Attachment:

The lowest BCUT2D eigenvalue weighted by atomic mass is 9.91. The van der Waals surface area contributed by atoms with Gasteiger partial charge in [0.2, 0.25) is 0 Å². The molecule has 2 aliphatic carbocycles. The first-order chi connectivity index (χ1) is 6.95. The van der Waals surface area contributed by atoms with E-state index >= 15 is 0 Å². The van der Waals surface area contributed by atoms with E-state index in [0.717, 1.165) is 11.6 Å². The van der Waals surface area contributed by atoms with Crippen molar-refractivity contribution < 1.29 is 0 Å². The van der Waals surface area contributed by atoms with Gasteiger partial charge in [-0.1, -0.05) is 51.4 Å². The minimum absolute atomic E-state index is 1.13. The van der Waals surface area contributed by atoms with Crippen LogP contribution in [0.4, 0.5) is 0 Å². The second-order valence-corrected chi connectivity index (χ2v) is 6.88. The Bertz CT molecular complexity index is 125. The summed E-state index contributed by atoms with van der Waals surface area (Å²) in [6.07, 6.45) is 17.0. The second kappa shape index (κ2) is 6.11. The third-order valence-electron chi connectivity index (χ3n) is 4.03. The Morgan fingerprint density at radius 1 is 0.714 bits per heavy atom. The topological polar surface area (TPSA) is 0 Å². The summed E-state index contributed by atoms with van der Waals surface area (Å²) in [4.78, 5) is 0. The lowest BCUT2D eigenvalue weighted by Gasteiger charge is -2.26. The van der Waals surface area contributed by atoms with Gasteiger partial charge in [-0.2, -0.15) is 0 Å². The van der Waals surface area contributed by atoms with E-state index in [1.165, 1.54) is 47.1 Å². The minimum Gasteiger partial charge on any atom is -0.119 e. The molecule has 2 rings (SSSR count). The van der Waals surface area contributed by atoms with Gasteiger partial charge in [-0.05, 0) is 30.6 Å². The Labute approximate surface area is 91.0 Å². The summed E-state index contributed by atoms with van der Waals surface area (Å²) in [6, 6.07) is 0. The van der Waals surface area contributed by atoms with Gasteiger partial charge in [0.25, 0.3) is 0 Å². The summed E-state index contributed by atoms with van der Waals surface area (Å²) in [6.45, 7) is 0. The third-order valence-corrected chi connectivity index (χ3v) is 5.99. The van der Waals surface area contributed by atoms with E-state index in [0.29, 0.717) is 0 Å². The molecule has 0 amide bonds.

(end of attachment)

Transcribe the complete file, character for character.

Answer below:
The lowest BCUT2D eigenvalue weighted by atomic mass is 9.91. The van der Waals surface area contributed by atoms with Gasteiger partial charge in [0.2, 0.25) is 0 Å². The molecule has 2 aliphatic carbocycles. The first-order chi connectivity index (χ1) is 6.95. The van der Waals surface area contributed by atoms with E-state index >= 15 is 0 Å². The van der Waals surface area contributed by atoms with E-state index in [0.717, 1.165) is 11.6 Å². The van der Waals surface area contributed by atoms with Crippen molar-refractivity contribution < 1.29 is 0 Å². The van der Waals surface area contributed by atoms with Gasteiger partial charge in [-0.1, -0.05) is 51.4 Å². The minimum absolute atomic E-state index is 1.13. The van der Waals surface area contributed by atoms with Crippen LogP contribution in [0.4, 0.5) is 0 Å². The second-order valence-corrected chi connectivity index (χ2v) is 6.88. The Bertz CT molecular complexity index is 125. The summed E-state index contributed by atoms with van der Waals surface area (Å²) in [6.07, 6.45) is 17.0. The second kappa shape index (κ2) is 6.11. The third-order valence-electron chi connectivity index (χ3n) is 4.03. The Morgan fingerprint density at radius 1 is 0.714 bits per heavy atom. The topological polar surface area (TPSA) is 0 Å². The summed E-state index contributed by atoms with van der Waals surface area (Å²) in [4.78, 5) is 0. The lowest BCUT2D eigenvalue weighted by Gasteiger charge is -2.26. The van der Waals surface area contributed by atoms with Gasteiger partial charge in [-0.2, -0.15) is 0 Å². The van der Waals surface area contributed by atoms with E-state index in [1.165, 1.54) is 47.1 Å². The minimum Gasteiger partial charge on any atom is -0.119 e. The molecule has 2 rings (SSSR count). The van der Waals surface area contributed by atoms with Gasteiger partial charge in [-0.05, 0) is 30.6 Å². The Labute approximate surface area is 91.0 Å². The summed E-state index contributed by atoms with van der Waals surface area (Å²) in [6, 6.07) is 0. The van der Waals surface area contributed by atoms with Gasteiger partial charge in [0.25, 0.3) is 0 Å². The summed E-state index contributed by atoms with van der Waals surface area (Å²) in [6.45, 7) is 0. The third-order valence-corrected chi connectivity index (χ3v) is 5.99. The van der Waals surface area contributed by atoms with E-state index in [0.29, 0.717) is 0 Å². The molecule has 0 amide bonds.